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Year : 2013  |  Volume : 6  |  Issue : 2  |  Page : 133-140

The Martini-Clinic technique of open radical retropubic prostatectomy

The Martini-Clinic Prostate Cancer Center, University Clinic Eppendorf, Hamburg, Germany

Correspondence Address:
Alexander Haese
The Martini-Clinic Prostate Cancer Center, University Clinic Eppendorf, Maratinistrasse 52, 20246 Hamburg
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Source of Support: None, Conflict of Interest: None

DOI: 10.7707/hmj.v6i2.281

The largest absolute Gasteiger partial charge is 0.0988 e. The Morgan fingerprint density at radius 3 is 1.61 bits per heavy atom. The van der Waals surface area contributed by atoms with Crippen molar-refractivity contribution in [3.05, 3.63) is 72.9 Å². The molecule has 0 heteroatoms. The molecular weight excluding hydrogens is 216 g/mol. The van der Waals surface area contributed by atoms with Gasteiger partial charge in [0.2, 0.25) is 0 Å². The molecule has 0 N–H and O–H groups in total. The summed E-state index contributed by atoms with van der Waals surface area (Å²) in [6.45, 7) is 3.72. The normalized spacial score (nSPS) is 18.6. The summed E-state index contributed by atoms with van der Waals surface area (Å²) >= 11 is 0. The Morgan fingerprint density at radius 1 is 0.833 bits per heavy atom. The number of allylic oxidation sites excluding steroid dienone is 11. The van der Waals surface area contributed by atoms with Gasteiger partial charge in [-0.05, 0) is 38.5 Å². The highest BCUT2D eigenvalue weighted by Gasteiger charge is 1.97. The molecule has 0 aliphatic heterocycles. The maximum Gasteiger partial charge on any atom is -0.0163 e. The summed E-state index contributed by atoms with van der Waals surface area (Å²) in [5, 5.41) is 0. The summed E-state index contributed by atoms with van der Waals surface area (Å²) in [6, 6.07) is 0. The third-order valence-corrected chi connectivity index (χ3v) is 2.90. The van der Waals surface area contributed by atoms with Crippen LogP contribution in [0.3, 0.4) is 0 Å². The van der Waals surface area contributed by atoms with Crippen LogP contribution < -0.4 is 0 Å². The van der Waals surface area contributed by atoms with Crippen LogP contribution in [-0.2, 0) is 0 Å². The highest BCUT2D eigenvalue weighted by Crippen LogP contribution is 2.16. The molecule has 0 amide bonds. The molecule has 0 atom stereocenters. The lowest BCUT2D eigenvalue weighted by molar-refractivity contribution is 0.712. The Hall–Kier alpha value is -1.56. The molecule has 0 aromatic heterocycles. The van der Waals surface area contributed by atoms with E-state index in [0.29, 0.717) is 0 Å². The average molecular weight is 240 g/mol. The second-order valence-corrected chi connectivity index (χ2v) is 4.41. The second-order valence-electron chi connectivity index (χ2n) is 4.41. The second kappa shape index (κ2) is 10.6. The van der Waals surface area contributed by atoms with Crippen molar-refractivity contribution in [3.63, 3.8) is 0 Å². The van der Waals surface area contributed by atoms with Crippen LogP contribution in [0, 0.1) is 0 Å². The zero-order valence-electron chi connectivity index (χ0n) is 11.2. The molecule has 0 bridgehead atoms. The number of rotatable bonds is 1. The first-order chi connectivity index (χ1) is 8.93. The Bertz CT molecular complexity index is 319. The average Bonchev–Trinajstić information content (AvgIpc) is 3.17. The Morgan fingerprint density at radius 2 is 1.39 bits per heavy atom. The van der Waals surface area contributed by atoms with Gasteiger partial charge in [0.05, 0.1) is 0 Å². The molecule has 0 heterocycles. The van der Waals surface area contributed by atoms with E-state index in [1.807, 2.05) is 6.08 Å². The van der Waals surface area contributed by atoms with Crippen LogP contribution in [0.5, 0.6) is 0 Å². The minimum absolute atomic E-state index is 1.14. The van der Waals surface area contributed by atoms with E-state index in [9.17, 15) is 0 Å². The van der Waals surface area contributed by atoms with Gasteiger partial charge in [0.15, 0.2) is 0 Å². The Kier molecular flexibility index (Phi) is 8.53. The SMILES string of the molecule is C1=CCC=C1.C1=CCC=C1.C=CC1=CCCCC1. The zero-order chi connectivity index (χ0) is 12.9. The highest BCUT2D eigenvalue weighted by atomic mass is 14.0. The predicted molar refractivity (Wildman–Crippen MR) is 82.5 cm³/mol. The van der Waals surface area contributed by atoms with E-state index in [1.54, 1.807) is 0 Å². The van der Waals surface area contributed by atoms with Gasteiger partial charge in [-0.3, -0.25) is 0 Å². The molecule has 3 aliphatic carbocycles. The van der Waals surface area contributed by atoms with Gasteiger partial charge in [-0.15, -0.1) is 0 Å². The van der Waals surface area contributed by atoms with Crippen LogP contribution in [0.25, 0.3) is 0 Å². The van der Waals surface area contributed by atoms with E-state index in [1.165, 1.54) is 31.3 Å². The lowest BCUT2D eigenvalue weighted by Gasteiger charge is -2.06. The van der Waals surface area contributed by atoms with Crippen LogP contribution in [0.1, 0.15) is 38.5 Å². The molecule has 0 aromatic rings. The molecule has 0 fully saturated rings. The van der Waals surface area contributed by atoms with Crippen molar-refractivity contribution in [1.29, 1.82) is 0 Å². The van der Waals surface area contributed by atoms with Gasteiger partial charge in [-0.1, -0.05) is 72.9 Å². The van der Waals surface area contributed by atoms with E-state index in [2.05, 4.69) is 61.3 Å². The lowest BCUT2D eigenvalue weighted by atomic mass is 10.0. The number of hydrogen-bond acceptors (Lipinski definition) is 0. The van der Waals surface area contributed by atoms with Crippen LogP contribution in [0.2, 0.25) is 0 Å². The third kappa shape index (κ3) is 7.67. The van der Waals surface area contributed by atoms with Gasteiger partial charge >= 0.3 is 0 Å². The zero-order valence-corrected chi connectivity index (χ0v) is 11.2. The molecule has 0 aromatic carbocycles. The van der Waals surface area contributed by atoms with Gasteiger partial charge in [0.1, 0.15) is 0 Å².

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Despite the emergence of robotic approaches, the technique of open radical retropubic prostatectomy (RP) is still the predominant approach for surgical treatment of clinically localized prostate cancer in most clinics worldwide. The principles of this technique and its oncological efficacy were published decades ago; however, the surgery carried out today has undergone continuous refinements, reducing the morbidity rate and significantly improving postoperative functional outcomes such as urinary continence and erectile function. We report on the current technique of open nerve-sparing radical RP with data analysis to address the issues of urinary continence, potency, cancer control rates and perioperative morbidity. The analyses are based on 1875 patients who were treated with nerve-sparing RP in the Martini-Clinic. The key elements of open radical RP are a selective ligation of the dorsal vein complex and early release of the neurovascular bundles using a high anterior tension-free and energy-free intrafascial technique, intraoperative frozen section (NeuroSAFE technique) and full functional length urethral sphincter preparation (FFLU technique). During dissection of the urethra, the posterior insertion at Denonvilliers' fascia is preserved and remains in situ, and is selectively opened above the seminal vesicles. The later seminal vesicles are completely removed inside Denonvilliers' fascia and six muscle-sparing interrupted sutures are used for anastomosis. Functional and oncological outcome data were determined, which were prospectively collected using validated questionnaires and intraoperative and perioperative morbidity data were also evaluated. Patient age and the extent to which the nerve-sparing approach was influenced by urinary continence and potency. Overall, 97.4% of men less than 60 years of age, and 84.1% of men over 70 years, had complete urinary continence 1 year after nerve-sparing RP. In preoperative potent men, erections sufficient for intercourse were seen in 84–92% of patients who underwent bilateral nerve sparing and in 58.3–70% of men who underwent unilateral nerve sparing. Median blood loss was 590 ml (range 130–1800 ml) and the transfusion rate was 4.5%. Median operative time was 175 minutes (range 95–215 minutes). In organ-confined cancers, recurrence-free survival and cancer-specific survival at 10 years after RP were 87% and 98.3%, respectively. Open intrafascial nerve-sparing RP combines excellent long-term cancer control rates with superior functional outcome and a low morbidity.

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